btw - very fond of that platform... had a few Crown Vics & Grand Marquis - and my favorite, 1997 Town Car Signature... Hit speed bumps at 60mph and don't feel a thing... Miami-Vt in less than 24hrs... Hardest thing is respecting the speed limit... and not falling asleep, it's so comfy...

So in my old age, I'm falling back to Chrysler mini-van... don't get "bored to death" at 30mph.... and a mattress in the rear with all seats folded INTO the floor allow "sleep breaks" whenever needed.
 
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Ensoniq

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#19
You need a new car payment ;)
 

southfork

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#20
You need a new car payment ;)

NEVERRRRRRRRRRRRRRRRRRR
Neither a borrower nor a lender be. At the young age of 66+ I plan on making this my last car, only has 135k on it runs well, body and interior in good shape , unless I happen to hit a good stock or something else, like silver going to 100 bucks then I would consider and only consider another one.
 
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searcher

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#21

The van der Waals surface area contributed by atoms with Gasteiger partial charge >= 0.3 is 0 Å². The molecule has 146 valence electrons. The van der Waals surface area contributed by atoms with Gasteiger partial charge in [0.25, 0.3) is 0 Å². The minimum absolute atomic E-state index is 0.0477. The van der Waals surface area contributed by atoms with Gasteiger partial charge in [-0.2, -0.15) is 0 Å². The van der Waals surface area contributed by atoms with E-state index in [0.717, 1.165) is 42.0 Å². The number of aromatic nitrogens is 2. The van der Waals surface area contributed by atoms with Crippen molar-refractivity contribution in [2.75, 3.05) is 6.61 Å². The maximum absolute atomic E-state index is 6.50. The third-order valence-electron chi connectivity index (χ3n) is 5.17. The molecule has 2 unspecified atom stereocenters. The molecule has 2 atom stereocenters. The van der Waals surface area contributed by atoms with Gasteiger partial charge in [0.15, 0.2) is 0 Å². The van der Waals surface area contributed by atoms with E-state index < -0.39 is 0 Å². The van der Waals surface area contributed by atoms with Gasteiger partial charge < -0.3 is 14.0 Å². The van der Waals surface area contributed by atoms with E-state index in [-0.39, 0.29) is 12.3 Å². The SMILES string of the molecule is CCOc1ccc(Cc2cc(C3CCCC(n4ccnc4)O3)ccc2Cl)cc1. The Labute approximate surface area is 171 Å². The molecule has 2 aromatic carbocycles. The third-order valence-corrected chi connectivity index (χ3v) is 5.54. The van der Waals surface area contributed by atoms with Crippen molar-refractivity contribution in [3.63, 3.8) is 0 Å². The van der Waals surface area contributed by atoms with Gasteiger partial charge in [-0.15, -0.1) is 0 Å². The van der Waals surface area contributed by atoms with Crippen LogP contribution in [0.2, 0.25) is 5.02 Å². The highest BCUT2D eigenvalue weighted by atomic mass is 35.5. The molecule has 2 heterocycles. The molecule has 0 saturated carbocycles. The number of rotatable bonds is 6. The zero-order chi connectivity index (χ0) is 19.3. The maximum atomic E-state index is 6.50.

NEVERRRRRRRRRRRRRRRRRRR
Neither a borrower nor a lender be. At the young age of 66+ I plan on making this my last car, only has 135k on it runs well, body and interior in good shape , unless I happen to hit a good stock or something else, like silver going to 100 bucks then I would consider and only consider another one.
:beer:

Don't blame ya one bit.

I'm curious as to what the vibration is. Once you find out let us know.
 

Goldhedge

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#22
Police Auto Auction
 

mayhem

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#24
I'm curious as to what the vibration is
Ahhhhh man it is kind'a like a periodic vibration in the passengers front wheel, comes and goes .
:funky:

Just funnin ya search....
 

mayhem

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#25
Put on your Rick Perry glasses and get a close up look.
I'm sure if ya asked Rick he'd know..

If he says no, then have someone tie ya, (or find a volunteer) and then take the sled up to speed and with your Rick Perry classes on yoy should be able to see what the problem is.

Have the ball joints checked too.
 

southfork

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#26
Will do, as I said I found a worn idler arm bushing on that side so going to swap that out first, looks like I have to drop two tie rod ends and the center link to change it so im spraying the bolts with wd 40 for a week or two first, 99 has a tad bit of rust on the bolts..